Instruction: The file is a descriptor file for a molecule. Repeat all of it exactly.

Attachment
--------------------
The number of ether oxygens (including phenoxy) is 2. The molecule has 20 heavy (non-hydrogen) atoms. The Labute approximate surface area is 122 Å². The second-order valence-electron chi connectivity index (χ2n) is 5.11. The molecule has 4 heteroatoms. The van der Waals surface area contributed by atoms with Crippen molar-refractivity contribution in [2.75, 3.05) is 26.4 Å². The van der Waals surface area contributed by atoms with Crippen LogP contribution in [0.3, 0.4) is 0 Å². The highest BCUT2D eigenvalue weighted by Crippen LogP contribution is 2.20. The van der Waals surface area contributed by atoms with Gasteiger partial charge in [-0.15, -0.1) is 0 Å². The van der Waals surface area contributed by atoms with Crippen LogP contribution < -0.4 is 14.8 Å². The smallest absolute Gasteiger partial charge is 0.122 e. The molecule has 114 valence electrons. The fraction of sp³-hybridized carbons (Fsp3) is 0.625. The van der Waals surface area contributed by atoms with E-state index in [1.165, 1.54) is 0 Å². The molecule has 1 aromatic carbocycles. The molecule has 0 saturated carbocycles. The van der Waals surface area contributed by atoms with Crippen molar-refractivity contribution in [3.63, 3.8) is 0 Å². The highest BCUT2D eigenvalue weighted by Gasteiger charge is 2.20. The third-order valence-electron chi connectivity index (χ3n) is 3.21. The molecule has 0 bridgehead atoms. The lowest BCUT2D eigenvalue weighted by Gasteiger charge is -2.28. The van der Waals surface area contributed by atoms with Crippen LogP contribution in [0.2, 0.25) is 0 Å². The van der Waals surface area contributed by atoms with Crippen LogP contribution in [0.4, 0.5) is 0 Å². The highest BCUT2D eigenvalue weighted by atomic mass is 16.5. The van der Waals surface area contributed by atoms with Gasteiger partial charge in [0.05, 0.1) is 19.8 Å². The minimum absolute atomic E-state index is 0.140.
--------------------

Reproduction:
The number of ether oxygens (including phenoxy) is 2. The molecule has 20 heavy (non-hydrogen) atoms. The Labute approximate surface area is 122 Å². The second-order valence-electron chi connectivity index (χ2n) is 5.11. The molecule has 4 heteroatoms. The van der Waals surface area contributed by atoms with Crippen molar-refractivity contribution in [2.75, 3.05) is 26.4 Å². The van der Waals surface area contributed by atoms with Crippen LogP contribution in [0.3, 0.4) is 0 Å². The highest BCUT2D eigenvalue weighted by Crippen LogP contribution is 2.20. The van der Waals surface area contributed by atoms with Gasteiger partial charge in [-0.15, -0.1) is 0 Å². The van der Waals surface area contributed by atoms with Crippen LogP contribution < -0.4 is 14.8 Å². The smallest absolute Gasteiger partial charge is 0.122 e. The molecule has 114 valence electrons. The fraction of sp³-hybridized carbons (Fsp3) is 0.625. The van der Waals surface area contributed by atoms with E-state index in [1.165, 1.54) is 0 Å². The molecule has 1 aromatic carbocycles. The molecule has 0 saturated carbocycles. The van der Waals surface area contributed by atoms with Crippen molar-refractivity contribution in [3.63, 3.8) is 0 Å². The highest BCUT2D eigenvalue weighted by Gasteiger charge is 2.20. The third-order valence-electron chi connectivity index (χ3n) is 3.21. The molecule has 0 bridgehead atoms. The lowest BCUT2D eigenvalue weighted by Gasteiger charge is -2.28. The van der Waals surface area contributed by atoms with Crippen LogP contribution in [0.2, 0.25) is 0 Å². The van der Waals surface area contributed by atoms with Crippen LogP contribution in [0.4, 0.5) is 0 Å². The highest BCUT2D eigenvalue weighted by atomic mass is 16.5. The van der Waals surface area contributed by atoms with Gasteiger partial charge in [0.05, 0.1) is 19.8 Å². The minimum absolute atomic E-state index is 0.140.